Today, Elista is a political, administrative, cultural and economic center of the Republic of Kalmykia. It is one of the Buddhist centers in Russia.
The climate in the city is moderate, sharply continental and is characterized by low rainfall, dry air and high temperatures. Elista, after Astrakhan, is the second most arid administrative center of Russia.
Winters are short, with little snow. The average January temperature is minus 5.9 degrees Celsius. Spring comes early, and, in May, the temperature usually doesn’t drop below plus 20 degrees C. The warm period lasts 240-275 days. Droughts are very frequent. The average July temperature is plus 24.4 degrees C.
Elista has an airport (flights to Moscow, Sochi), a bus terminal and a train station. Elista transportation consists mainly of mini buses.
Nomadic traditions in Elista
The largest square, Lenin Square, is located in the city center. There is a fountain “Three lotuses” and a chess board of 5x5 m size there. This place is popular among young people.
On a high hill in the southern part of the city, there is a memorial in honor of the soldiers who set the capital of Kalmykia free - the tank men of the 6th tank troop of the 28th Army. In 1965, in the park “Drouzhba” the memorial was erected in honor of Komsomol members and partisans, who perished during the Civil War and the World War II.
In Elista, there are several museums:
- Kalmyk Museum of Local Lore named after the professor N.N.Palmov - the history, culture and art of the Kalmyks (Dzhangar Street, 9),
- Museum of the History of Buddhism in the temple “Golden Abode of Buddha Shakyamuni”,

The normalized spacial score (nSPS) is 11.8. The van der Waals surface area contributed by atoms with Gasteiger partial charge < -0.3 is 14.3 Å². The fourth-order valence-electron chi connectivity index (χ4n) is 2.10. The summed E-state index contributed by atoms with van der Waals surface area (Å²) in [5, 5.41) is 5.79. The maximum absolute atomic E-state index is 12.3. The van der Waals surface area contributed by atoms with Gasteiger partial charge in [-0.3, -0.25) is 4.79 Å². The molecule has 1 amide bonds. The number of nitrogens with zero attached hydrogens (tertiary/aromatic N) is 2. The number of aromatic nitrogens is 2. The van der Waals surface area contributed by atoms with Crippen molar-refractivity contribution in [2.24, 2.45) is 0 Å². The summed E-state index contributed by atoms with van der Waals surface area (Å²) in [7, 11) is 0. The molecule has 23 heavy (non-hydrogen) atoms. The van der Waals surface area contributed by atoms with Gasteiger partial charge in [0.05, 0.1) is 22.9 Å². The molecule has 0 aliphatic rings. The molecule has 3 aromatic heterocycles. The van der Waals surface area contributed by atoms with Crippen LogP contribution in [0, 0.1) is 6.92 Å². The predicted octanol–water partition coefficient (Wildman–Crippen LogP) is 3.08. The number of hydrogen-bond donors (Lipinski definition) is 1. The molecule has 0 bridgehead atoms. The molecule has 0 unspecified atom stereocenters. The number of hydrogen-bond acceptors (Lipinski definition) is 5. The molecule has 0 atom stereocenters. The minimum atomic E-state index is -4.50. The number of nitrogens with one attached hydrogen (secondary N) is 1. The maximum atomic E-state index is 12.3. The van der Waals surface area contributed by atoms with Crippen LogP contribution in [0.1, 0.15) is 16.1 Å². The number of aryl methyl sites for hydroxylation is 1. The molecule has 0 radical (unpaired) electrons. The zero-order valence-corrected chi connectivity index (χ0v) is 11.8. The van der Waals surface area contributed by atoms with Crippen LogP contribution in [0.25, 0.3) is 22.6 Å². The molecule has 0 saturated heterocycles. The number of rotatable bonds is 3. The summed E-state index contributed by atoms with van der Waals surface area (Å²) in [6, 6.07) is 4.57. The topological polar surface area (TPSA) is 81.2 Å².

- Chess Museum in the Palace of Chess in Chess City,
- State Museum of Fine Arts of the Republic of Kalmykia (Dzhangar Street, 33).
One of the main local sights is a meter and a half statue of Buddha-Shakyamuni, made of white Ural marble. The statue was erected on July, 6, 1995, on the 60th anniversary of Dalai Lama XIV. Today, the rotunda with the statue of Buddha became not only a special decoration of the city, but a cult place as well.
Elista has a district called “Chess City.” In its center, there is a Palace of Chess, built to hold various chess competitions. Chess-City is a kind of embodiment of the idea of the project New Vasyuki from the novel “12 Chairs.” The avenue heading there is named after Ostap Bender - the protagonist of the novel.
Elista drama theater, opened in 1936, is named after Baatr Basangov, its founder. The theater plays an important role in the cultural life of Kalmykia Republic.
The city has a number of educational institutions: Kalmyk State University, Automobile College, Colleges of Medicine and Culinary, Arts School, classical and other gymnasiums, commercial and technical lyceums, 3 professional schools.
The first Buddhist chapel in Kalmykia, Syakyusyan-Syume, was opened on October, 5, 1996. It took 4 years to construct the chapel, the money for which was donated by the locals and Kirsan Ilyumzhinov, the President of Kalmykia.
On December, 27, 2005, the biggest Buddhist chapel in Kalmykia Republic was sanctified - the New Central hurul (Golden Home of Buddha Shakyamuni). Inside, there is the tallest statue of Buddha in Europe.